Recently, the rise of democratic regimes that began after the 1970s or the Third Wave of Democratization has stopped. This wave was then replaced by a rise in autocratic regimes throughout the World. There have been numerous examples of former democracies turning into autocracies. One of these cases is the one in Turkey which began with the AKP rule. AKP or the Justice and Development Party came to power in 2002 by winning the general elections and they have been in power ever since. They first emerged as the advocate of small and family-owned businesses in Anatolia but gained popularity quite quickly especially from the support of the urban poor and the collapse of the center right really opened up their way to become this hegemonic party that they are now.
During their first term, there haven’t been any major democratic erosion or backsliding that was noticed. This was due to their efforts on fixing the 2001 Economic Crisis and their somewhat positive relations with the West. There have been talks with European Union, economy was turning back to normal and the regime was stable. They were aiding the poor, creating foundations and charities to distribute various resources and money to various parts of Turkey so their supporters were relatively happy. However, things took a massive turn after the beginning of AKP’s second term in 2007, followed up with 2011 and 2013 in particular. This blog will go over the events that started after 2007 which led to unprecedented levels of democratic erosion and backsliding within Turkey, turning the regime into competitive authoritarian.
After dealing with the economic crisis and increasing their support even more, it was time for AKP to consolidate its rule. They followed 6 steps to become the undisputed hegemonic power of Turkey while significantly damaging its democratic system and institutions. The first step was winning the parliamentary majority, which they did in 2002. Come 2007, they wanted more consolidation so they picked Abdullah Gül, who is a prominent member of AKP, to become the new president of Turkey. This event was massively boycotted by many, especially the military. As a response, the military wrote an e-memorandum and released it for everyone to see, saying that Gül becoming president wouldn’t be approved by them and it is against the secular ways of Turkey. AKP responded by going to elections and winning, so the people chose Abdullah Gül as their new president.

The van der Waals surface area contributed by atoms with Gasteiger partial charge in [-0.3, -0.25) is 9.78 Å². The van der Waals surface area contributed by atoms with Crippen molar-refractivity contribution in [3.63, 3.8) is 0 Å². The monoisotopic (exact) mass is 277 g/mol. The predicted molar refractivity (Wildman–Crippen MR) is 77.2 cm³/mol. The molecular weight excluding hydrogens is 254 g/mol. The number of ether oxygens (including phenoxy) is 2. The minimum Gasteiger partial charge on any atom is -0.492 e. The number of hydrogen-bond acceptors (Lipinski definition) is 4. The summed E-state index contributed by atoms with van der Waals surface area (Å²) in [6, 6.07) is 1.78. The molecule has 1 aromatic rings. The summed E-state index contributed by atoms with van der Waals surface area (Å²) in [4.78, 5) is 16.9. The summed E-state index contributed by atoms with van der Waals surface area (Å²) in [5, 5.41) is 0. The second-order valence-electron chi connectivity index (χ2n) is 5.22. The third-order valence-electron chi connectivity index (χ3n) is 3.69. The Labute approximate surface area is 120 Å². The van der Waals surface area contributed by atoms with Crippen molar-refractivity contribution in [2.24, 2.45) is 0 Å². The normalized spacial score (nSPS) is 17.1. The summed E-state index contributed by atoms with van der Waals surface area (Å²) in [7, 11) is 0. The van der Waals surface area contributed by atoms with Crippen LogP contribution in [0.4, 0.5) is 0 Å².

Now that the presidency was in their hands, it was time to suppress the military who threatened them with the e-memorandum. Even though it is not proven, it is also said that the military was planning a coup to overthrow the AKP rule. This alleged coup plan and the e-memorandum were important threats for the AKP leaders so they began to purge important military figures after the Ergenekon and Balyoz trials. There have been countless arrests within various ranks of the military so key military positions were now open for replacement. What AKP did was, they replaced these military officers with members of the Gülen movement. The Gülen movement was led by a popular religious leader called Fetullah Gülen who was the former ally of AKP rulers. The Gülenists took over many important military positions so now the military threat was gone as well.